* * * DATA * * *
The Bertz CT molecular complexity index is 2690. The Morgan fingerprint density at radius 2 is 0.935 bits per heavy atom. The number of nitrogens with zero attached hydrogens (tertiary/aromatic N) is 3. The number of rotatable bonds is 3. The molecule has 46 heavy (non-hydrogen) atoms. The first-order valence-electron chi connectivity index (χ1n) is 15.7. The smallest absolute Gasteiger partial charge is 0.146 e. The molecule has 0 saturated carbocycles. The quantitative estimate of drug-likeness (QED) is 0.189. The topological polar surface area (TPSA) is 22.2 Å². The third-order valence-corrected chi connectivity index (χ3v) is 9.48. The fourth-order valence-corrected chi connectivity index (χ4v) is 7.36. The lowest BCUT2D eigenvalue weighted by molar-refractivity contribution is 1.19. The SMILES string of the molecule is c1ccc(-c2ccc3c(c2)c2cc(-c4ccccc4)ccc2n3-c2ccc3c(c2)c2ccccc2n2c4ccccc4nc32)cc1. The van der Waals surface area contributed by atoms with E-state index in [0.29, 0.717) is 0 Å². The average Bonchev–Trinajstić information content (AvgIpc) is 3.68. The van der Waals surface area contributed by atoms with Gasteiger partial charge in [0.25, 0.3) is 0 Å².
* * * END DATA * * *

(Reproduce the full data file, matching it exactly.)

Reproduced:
The Bertz CT molecular complexity index is 2690. The Morgan fingerprint density at radius 2 is 0.935 bits per heavy atom. The number of nitrogens with zero attached hydrogens (tertiary/aromatic N) is 3. The number of rotatable bonds is 3. The molecule has 46 heavy (non-hydrogen) atoms. The first-order valence-electron chi connectivity index (χ1n) is 15.7. The smallest absolute Gasteiger partial charge is 0.146 e. The molecule has 0 saturated carbocycles. The quantitative estimate of drug-likeness (QED) is 0.189. The topological polar surface area (TPSA) is 22.2 Å². The third-order valence-corrected chi connectivity index (χ3v) is 9.48. The fourth-order valence-corrected chi connectivity index (χ4v) is 7.36. The lowest BCUT2D eigenvalue weighted by molar-refractivity contribution is 1.19. The SMILES string of the molecule is c1ccc(-c2ccc3c(c2)c2cc(-c4ccccc4)ccc2n3-c2ccc3c(c2)c2ccccc2n2c4ccccc4nc32)cc1. The van der Waals surface area contributed by atoms with E-state index in [0.29, 0.717) is 0 Å². The average Bonchev–Trinajstić information content (AvgIpc) is 3.68. The van der Waals surface area contributed by atoms with Gasteiger partial charge in [0.25, 0.3) is 0 Å².